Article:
Matt Eich on Value For Money?

I’ve previously posted about Mule Resonator Guitars and the amazing work Matt Eich is doing. But there’s more to Eich than his outstanding guitars. His Instagram feed of guitar (and cycling!) goodness features posts that contain Matt Eichphilosophical thoughts around all manner of subjects.

Recently I was reading a post in a kit guitar Facebook group around the kinds of upgrades required or base-level features of kits. Is the wood good enough? Which components will I need to change? Would it be like a “real” guitar? Real in this case means a Fender, Gibson etc. A respondent pointed out that these name brands often take shortcuts that aren’t always easy to spot

The next day this Instagram post appeared from Eich – apologies for reproducing it here rather than linking off to it, but I think it’s so worth reading, and please do go and check out his website and social feeds.

I don’t have much beef with current inexpensive import guitars. I saw a kid at the guitar show looking at a $500 strat copy. It was a good enough guitar. I thought about how that was me once, and how if someone told 13 year old me that I had to buy a $1500 American made (robot made) guitar or else I was doing it wrong I never would have started playing guitar. No guitar making school. No Huss and Dalton, No Mule. You wouldn’t be following my story, I would still be in a factory. What songs would not have been written because the sounds that would not have been made? That blue Peavey Predator (that I ended up painting silver) started the ball rolling, it gave me access. Import guitars have their essential place. —- what I DO have beef with is the $4700 les paul custom. Come. On. It has $30 Grover tuners on it. Somewhere in that margin they couldn’t put high end tuners on, even though It’s made by the same machines, on the same line as the cheaper guitars. Does it have special wood? No. It’s not vintage, it just has block inlays. It’s not just Gibson of course, it’s many giant manufacturers. If you’ve purchased one of those high dollar guitars I’m not making fun of you. I’m making fun of a giant company who paints a guitar a certain color and upcharges a gazillion dollars. This funds fashion shows at electronics conventions. They play a game, hard. It creates a culture by assigning monetary value. Im not here to say you have to be able to afford hand made stuff. You don’t. Im here to encourage everyone who is looking to purchase an instrument- put some thought into the behind the scenes stuff. This is an awesome time for finding guitarmakers. Guys out there are doing amazing stuff. If you’re looking for the instrument you’ve been waiting for please please please show up for one of the hundreds of awesome makers out there now. It’s an amazing experience. It’s about people then, about something bigger than ourselves. We are all making our way and this is a way to do it as people.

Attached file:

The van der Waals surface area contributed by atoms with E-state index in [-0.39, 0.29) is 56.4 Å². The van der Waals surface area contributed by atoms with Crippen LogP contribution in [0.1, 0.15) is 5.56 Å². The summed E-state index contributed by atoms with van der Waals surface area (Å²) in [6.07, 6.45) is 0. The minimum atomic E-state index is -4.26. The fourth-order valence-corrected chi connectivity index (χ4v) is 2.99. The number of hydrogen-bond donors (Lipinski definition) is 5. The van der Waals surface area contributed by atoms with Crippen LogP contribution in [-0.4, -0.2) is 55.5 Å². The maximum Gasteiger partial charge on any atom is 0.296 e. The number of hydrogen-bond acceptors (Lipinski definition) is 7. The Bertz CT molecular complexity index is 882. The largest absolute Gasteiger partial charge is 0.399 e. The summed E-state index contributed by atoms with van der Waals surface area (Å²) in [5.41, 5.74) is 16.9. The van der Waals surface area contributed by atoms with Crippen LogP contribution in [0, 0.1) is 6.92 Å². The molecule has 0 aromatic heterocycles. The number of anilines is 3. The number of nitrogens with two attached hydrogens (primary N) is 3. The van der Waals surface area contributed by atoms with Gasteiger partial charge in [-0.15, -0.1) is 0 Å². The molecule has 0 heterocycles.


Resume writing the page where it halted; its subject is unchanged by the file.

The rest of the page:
This is such a good point. We all get suckered into brand names and blindly accept that because of the name on the headstock everything is perfect. I’m certainly not saying you should never buy one, but realise that a component of that cost is the name itself, and that it may well have flaws. I’ve got a couple of top end branded guitars and I love them, but increasingly I advise people to buy cheaper (Squier/Ephipone etc) models when starting out, then to look for custom builders if you have $5000 burning a hole in your pocket. You know that a builder like Mule is going to squeeze every last drop of value out of what you spend with them: no shortcuts, no cheap options.

I urge you to follow Eich on Instagram – he is wise beyond his years. One day I would love to buy one of his instruments, but until I do I will certainly follow his work, appreciate his insight, and share his abilities with as many as I can.

Mule Resophonic Guitars


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